Aride Island by Frankie Hobro
The south-east monsoon season (April to October) has proved to be far wetter than in previous years, so no drought this year.
The seabird breeding season continued with relatively high breeding success. The Roseate Terns disappeared as suddenly as they arrived, with the majority of birds gone by the end of August. By this time, the first of the Sooty Tern chicks and many of the Brown Noddy juveniles were starting to stretch their wings.
As the end of the seabird nesting season approached, the Wedge-tailed Shearwater breeding season began. Many adults were seen by day on the hillside from August onwards, starting incubation in their selected burrows. Audubon's Shearwaters are also plentiful as ever. The Frigate Bird population as usual showed a distinct increase as the north-west monsoon season approached, with numbers increasing from 300 in July to over 2,000 at the end of September.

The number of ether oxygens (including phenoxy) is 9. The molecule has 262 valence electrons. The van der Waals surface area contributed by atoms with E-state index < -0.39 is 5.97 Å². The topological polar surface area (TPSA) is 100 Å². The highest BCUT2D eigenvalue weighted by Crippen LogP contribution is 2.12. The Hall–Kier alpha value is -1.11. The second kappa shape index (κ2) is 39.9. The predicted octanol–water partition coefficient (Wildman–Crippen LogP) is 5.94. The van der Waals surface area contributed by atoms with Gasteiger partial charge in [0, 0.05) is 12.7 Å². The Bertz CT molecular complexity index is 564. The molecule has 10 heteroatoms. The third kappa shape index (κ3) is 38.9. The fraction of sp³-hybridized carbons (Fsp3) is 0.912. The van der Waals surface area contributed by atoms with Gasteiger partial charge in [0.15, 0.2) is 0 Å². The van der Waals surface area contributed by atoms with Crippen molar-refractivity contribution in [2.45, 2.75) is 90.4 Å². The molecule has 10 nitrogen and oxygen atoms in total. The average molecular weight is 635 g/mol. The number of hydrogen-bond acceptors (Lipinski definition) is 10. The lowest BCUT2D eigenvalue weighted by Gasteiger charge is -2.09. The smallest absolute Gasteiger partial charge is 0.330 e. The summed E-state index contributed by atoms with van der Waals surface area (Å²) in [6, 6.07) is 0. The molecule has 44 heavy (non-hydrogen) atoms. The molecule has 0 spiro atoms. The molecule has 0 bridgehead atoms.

Many fledgling Seychelles Warblers and Seychelles Fodies have been seen, and several Blue Pigeon nests have produced fledglings. The Magpie-robin population increased further in September to 17 birds, with another fledgling. With more eggs under incubation, the population looks likely to increase further still.
There have been several unusual bird observations, as well as regular sightings of Red-Tailed Tropicbirds. A Eurasian Curlew was with us for a while. One-off sightings included four Great-crested Terns, an immature Grey Plover, a Yellow Bittern, an immature Masked Booby, a Cattle Egret and a Green-Backed Heron. The most memorable and impressive sighting was an adult Sperm Whale, seen in September, around 1km off Booby Rock.
September brought the first of the nesting Hawksbill Turtles. By mid-October there were more than six nests, a lot for this early in the season on Aride. We opened the new Island Conservation Centre in October. This and its laboratory should prove immensely beneficial to education groups, visiting tourists and researchers.